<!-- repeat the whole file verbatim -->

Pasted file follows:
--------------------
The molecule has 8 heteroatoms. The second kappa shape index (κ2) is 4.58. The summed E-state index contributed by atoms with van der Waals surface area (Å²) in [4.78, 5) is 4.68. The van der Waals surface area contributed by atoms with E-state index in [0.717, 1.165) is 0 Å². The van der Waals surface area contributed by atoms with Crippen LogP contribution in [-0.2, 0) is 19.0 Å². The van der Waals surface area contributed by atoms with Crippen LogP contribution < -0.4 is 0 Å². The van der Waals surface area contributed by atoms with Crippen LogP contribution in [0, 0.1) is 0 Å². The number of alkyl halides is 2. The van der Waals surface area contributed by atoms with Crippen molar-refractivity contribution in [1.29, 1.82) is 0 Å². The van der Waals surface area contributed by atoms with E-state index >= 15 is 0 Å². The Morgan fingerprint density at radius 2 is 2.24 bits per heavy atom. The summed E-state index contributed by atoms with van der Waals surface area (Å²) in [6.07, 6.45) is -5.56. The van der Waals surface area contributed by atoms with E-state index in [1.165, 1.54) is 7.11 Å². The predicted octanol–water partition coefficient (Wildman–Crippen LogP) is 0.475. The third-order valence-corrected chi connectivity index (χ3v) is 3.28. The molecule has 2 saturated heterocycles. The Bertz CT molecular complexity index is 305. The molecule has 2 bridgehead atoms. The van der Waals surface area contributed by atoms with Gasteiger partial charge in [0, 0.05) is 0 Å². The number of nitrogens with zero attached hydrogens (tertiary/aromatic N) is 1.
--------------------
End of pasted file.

The molecule has 8 heteroatoms. The second kappa shape index (κ2) is 4.58. The summed E-state index contributed by atoms with van der Waals surface area (Å²) in [4.78, 5) is 4.68. The van der Waals surface area contributed by atoms with E-state index in [0.717, 1.165) is 0 Å². The van der Waals surface area contributed by atoms with Crippen LogP contribution in [-0.2, 0) is 19.0 Å². The van der Waals surface area contributed by atoms with Crippen LogP contribution < -0.4 is 0 Å². The van der Waals surface area contributed by atoms with Crippen LogP contribution in [0, 0.1) is 0 Å². The number of alkyl halides is 2. The van der Waals surface area contributed by atoms with Crippen molar-refractivity contribution in [1.29, 1.82) is 0 Å². The van der Waals surface area contributed by atoms with E-state index >= 15 is 0 Å². The Morgan fingerprint density at radius 2 is 2.24 bits per heavy atom. The summed E-state index contributed by atoms with van der Waals surface area (Å²) in [6.07, 6.45) is -5.56. The van der Waals surface area contributed by atoms with E-state index in [1.165, 1.54) is 7.11 Å². The predicted octanol–water partition coefficient (Wildman–Crippen LogP) is 0.475. The third-order valence-corrected chi connectivity index (χ3v) is 3.28. The molecule has 2 saturated heterocycles. The Bertz CT molecular complexity index is 305. The molecule has 2 bridgehead atoms. The van der Waals surface area contributed by atoms with Gasteiger partial charge in [0, 0.05) is 0 Å². The number of nitrogens with zero attached hydrogens (tertiary/aromatic N) is 1.